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Closing cost assistance

Closing cost assistance programs can pay up to 100% of the closing costs for your mortgage. That includes all the costs associated with mortgage fees, transfer taxes, and title fees.

That same loan offered by the City of New York also offers up to 100% coverage of an applicant’s closing costs. These aren’t as large as some down payment programs, but they’re often easier to qualify for and can reduce the amount of money you need upfront by thousands of dollars.

Good Neighbor Next Door Program

The HUD’s Good Neighbor Next Door Program offers homes to first-time buyers at half their market value. That’s an incredible deal that ends up reducing your down payment, closing costs, and mortgage interest costs.

The Good Neighbor Next Door Program is only available to teachers and individuals in law enforcement or emergency services. You must purchase a home in the same community where you work and it must be in a designated revitalization area.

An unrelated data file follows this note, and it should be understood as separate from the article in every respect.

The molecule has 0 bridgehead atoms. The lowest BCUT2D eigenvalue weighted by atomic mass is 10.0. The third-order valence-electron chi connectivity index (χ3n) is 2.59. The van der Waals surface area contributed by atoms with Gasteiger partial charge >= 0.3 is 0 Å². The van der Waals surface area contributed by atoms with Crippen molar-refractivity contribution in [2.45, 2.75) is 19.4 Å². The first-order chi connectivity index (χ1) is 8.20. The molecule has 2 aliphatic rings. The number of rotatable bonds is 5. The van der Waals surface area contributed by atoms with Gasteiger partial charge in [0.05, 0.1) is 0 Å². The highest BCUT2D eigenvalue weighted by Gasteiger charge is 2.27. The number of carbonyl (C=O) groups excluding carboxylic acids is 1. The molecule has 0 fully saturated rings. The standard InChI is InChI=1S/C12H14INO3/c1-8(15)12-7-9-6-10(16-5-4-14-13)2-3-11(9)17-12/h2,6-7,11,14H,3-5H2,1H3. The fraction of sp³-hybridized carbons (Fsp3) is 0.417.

First-time homebuyer tax credits

The federal government first offered a tax credit to first-time homebuyers in 2008, in the midst of the Great Recession. Congress is considering relaunching a similar tax credit, the First-Time Homebuyer Act of 2021, which would give first-time homebuyers a 10% refund on their home’s purchase price, up to a maximum of $15,000.

This tax credit has not yet been passed and signed into law. However, in its current form, the tax credit would apply retroactively to anyone who bought their first home starting in 2021.

Deferred mortgages

If you have a deferred mortgage, you don’t need to make repayments until you sell or refinance your home. If you sell your home for more than you paid for it, you can pay off the deferred mortgage immediately. Important to note that the money does need to be repaid.